When the rain slowed, we ventured outdoors again, me in my wet shirt and the guys in fresh, dry ones, to find our rain-soaked firewood. Cue a new march to the camp store, this time for lighter fluid and a full box of matches. As Mark put it, “with enough lighter fluid, you can get even water to burn”. It turns out that perseverance is also a necessary ingredient. It was well after dark (and raining again, surprise!) before we got a fire capable of cooking our hot dogs. Let me tell you, though, those hot dogs were excellent. Greg and I finished up with a couple of s’mores, then we all crowded into the very dark tent and called it a night.

I didn’t sleep particularly well, what with a winter sleeping bag and the ground trying to mess with my back. But I managed to stay still until 8 AM, when I started recording our little escapade. At half-past a rather vociferous crow woke Greg up, and we both started moving around. I grabbed my shower things and headed for the bathhouse. About all I say for it is that the water got warm.

When I got back, Mark was up, and it was time to try our pancakes. Greg had a punctuated coffee can we planned to put over a small fire and atop which we could cook pancakes, but things did not go quite as well as planned. Temperature regulation is a bit difficult on a campfire. As we were hungry, we gave up pretty quickly and laid into the Frosted Mini-Wheats we had the foresight to buy. Black cherries made a nice end to things.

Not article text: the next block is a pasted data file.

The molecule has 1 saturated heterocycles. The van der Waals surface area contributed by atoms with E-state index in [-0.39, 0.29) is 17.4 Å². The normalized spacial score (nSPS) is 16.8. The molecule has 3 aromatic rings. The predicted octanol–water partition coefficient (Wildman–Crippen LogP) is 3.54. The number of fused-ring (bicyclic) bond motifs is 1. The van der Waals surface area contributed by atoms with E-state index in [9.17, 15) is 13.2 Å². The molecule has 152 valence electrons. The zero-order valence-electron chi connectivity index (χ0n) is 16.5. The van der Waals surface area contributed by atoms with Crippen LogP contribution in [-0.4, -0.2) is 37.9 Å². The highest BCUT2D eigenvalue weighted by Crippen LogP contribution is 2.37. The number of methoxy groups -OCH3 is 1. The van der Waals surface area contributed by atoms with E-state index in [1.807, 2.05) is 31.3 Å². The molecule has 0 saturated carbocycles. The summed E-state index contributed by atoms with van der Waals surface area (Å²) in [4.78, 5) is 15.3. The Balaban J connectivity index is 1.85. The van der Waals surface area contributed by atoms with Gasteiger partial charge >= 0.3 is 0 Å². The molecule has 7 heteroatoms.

Another trip to the camp store for more lighter fluid and some foil. (The kind we’d brought was not what we needed.)

Then we decided to try some hiking, but the trail was poorly marked, and it looked like it was several miles to the dam (and then we’d need to come back), so we decided that the car would be a good ally. Besides, I reasoned, that would give us a chance to sit and read for a bit at the dam.

As it turned out, going in the car was a brilliant idea because the moment we arrived at the dam, we suffered an absolutely torrential downpour. We sat in the car steaming (quite literally) with our Teddy Grahams and dried fruit until it passed.

Greg and I set out to explore, cameras in hand. We walked along the outlet, crossed the bridge that ran across the dam, poked around a building that I suspect provides some control over the dam, and journeyed down to the spillway. Naturally, there are many photos. We returned to the car to find Mark in the same spot, Dave Barry book in hand and ears firmly ensconced in the headphones attached to his iPod Shuffle.

By this point, the sun was out and it was growing muggier by the second. Greg and I changed into swimwear while Mark stayed back at the campsite with his book. Greg and I walked out to the beach and waded into the wonderfully cool water. There was once a time when I would have been swimming with my head wet with lake water, but I must say my sensibilities have changed somewhat since then.